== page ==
Policies and Practices
Executives and members of the privacy coalition should all be interested in this important question: how well are current corporate policies and practices meeting societal expectations with respect to uses of personal information? In many areas, the answer appears to be "not very well." This answer should not be surprising, though, given the wandering process through which the policies and practices evolved. The reactive nature of the process provided for drift periods of varying lengths, during which changes in the environment were seldom reflected in new, codified policies. And even when policies were ultimately crafted, they were usually formed in reaction to a particular external threat. Consequently, unless the external threat pointed out a danger in a particular area, there was no guarantee that this area would receive attention even during the reaction period. Furthermore, in the absence of continual vigilance on the part of executives and an infrastructure stronger than any observed at the sites in this study, a "policy/practice gap" can be expected, in which the actual organizational practices are at variance with the official policies.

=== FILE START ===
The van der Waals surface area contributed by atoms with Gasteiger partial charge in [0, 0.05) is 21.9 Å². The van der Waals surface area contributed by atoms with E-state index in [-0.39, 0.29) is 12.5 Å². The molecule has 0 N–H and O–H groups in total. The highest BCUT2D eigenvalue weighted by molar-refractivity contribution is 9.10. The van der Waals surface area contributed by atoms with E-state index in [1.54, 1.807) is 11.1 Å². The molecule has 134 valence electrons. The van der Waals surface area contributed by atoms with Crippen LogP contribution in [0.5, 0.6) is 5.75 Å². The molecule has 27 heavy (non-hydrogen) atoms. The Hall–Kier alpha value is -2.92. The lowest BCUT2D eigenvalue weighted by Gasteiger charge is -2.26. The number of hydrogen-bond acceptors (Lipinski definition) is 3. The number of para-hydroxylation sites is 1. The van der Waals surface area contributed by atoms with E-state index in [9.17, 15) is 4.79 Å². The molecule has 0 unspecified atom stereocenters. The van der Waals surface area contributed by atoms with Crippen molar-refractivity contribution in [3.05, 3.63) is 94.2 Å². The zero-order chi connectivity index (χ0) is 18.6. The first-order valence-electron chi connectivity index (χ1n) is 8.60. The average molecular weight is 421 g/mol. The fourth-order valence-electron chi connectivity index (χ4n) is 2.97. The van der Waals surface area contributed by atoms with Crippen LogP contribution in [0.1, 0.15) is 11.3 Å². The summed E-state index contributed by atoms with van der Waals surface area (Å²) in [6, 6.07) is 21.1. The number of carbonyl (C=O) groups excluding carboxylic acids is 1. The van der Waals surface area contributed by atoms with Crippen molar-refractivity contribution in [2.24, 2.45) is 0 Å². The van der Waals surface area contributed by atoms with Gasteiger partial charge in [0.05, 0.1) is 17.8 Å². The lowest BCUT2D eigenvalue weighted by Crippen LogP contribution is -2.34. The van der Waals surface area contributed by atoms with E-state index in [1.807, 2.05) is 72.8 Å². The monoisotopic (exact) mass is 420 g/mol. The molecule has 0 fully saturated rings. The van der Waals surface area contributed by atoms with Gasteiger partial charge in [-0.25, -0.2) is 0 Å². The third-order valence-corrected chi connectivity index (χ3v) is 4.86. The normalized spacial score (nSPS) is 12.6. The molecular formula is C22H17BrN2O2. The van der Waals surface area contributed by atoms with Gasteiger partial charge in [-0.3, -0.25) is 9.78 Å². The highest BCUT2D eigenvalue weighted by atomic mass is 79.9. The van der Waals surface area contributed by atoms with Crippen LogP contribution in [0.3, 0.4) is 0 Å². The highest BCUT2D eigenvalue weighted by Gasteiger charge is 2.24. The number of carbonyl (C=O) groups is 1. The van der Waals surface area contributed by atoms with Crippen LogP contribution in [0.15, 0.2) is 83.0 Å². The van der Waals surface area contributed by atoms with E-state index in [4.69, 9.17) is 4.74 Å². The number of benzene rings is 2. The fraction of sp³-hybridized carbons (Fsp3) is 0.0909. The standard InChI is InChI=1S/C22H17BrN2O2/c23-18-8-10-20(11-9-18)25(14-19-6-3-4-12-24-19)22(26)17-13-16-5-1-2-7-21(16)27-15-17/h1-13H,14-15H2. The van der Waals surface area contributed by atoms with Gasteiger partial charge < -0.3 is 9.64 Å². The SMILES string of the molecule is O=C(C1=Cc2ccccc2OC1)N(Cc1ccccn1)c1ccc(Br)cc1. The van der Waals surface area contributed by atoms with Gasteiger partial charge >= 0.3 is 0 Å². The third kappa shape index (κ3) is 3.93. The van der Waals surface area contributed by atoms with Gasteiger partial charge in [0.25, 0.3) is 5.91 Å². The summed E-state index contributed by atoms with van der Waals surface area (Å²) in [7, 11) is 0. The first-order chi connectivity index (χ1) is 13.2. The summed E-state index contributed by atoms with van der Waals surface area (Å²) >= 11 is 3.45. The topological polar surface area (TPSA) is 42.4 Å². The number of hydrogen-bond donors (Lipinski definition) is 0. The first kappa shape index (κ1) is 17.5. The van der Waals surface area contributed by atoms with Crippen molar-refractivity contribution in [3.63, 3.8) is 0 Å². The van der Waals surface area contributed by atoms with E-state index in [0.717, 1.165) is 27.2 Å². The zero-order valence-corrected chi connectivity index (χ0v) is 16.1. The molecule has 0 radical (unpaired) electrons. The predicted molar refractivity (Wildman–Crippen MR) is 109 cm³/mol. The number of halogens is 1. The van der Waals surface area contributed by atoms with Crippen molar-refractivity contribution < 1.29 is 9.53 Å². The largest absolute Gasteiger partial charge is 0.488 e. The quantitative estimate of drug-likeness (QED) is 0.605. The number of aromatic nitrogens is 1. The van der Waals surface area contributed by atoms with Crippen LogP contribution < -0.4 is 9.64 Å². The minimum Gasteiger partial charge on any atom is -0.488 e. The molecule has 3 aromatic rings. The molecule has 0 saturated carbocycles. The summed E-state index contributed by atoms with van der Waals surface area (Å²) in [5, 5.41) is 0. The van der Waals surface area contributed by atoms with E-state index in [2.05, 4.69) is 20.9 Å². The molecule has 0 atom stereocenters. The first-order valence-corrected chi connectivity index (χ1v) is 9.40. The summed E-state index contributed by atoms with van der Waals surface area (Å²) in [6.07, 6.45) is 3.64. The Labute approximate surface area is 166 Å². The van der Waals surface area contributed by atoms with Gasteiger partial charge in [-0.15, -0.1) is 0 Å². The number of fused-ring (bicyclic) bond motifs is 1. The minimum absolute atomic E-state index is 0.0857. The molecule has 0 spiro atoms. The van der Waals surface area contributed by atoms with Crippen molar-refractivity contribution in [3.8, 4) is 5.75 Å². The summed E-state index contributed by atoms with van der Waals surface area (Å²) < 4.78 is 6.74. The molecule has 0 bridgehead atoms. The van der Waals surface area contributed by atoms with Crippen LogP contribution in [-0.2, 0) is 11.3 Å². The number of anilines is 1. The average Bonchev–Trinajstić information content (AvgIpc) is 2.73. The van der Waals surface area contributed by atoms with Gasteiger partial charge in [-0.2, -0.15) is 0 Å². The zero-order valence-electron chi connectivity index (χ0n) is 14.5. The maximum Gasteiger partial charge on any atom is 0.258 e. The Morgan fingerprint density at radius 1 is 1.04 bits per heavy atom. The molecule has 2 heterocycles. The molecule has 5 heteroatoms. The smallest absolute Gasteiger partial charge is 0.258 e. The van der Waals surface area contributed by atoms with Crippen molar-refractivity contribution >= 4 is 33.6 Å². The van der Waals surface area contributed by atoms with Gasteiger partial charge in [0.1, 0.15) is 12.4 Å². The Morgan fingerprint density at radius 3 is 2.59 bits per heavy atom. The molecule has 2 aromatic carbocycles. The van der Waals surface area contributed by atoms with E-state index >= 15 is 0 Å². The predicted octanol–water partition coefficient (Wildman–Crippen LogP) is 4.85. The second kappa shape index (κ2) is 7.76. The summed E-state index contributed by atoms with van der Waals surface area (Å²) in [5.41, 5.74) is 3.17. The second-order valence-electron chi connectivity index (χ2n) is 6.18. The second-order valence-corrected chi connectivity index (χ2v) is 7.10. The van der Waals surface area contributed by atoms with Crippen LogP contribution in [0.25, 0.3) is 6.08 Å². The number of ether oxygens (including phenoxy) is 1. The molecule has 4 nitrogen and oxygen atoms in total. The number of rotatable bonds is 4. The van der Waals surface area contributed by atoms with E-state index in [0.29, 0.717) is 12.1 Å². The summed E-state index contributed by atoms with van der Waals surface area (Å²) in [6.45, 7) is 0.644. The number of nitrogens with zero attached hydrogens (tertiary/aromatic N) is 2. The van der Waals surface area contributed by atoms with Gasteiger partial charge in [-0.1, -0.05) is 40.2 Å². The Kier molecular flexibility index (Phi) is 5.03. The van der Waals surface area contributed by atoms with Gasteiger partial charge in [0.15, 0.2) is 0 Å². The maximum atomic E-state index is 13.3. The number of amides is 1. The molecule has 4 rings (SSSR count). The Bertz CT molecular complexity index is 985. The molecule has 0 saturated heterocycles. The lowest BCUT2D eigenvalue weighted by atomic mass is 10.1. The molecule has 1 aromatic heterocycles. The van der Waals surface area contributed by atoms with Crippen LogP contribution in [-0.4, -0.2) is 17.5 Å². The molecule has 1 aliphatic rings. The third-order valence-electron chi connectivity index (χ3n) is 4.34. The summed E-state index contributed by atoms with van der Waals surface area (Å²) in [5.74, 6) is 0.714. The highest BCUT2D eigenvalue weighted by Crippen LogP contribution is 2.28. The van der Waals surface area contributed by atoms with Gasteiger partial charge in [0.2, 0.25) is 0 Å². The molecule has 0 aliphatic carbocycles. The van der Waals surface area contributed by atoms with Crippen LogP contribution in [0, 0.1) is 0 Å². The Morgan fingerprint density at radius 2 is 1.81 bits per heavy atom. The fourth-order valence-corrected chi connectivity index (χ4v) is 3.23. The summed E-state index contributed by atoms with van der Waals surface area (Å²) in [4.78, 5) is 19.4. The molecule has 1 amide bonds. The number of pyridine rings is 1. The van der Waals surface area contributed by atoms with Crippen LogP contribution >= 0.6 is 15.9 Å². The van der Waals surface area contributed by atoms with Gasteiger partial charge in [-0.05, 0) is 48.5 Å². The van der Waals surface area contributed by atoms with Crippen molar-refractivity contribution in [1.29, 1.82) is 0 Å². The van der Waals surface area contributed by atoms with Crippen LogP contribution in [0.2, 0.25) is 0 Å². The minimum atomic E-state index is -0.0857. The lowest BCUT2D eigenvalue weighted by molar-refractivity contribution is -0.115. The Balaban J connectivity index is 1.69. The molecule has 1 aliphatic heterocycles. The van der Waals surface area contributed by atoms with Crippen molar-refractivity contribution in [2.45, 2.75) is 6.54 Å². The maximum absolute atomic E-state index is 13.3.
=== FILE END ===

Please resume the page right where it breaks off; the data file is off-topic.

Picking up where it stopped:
This chapter evaluates the policies and practices in light of apparent societal expectations for handling personal information. The adequacy of the policies themselves is presented in light of the societal expectations, and differences between policy and practice are described in each situation. To determine the societal expectations, I assessed privacy advocates' writings, the U.S. federal law, and professional codes; I also considered insights gleaned from the interviews with privacy and consumer advocates, executives and managers at the sites, and industry observers, and from the consumer interviews and focus groups (see chapter 2 and the Appendix). This research revealed several areas in which society apparently harbors some expectations regarding corporate policies and prac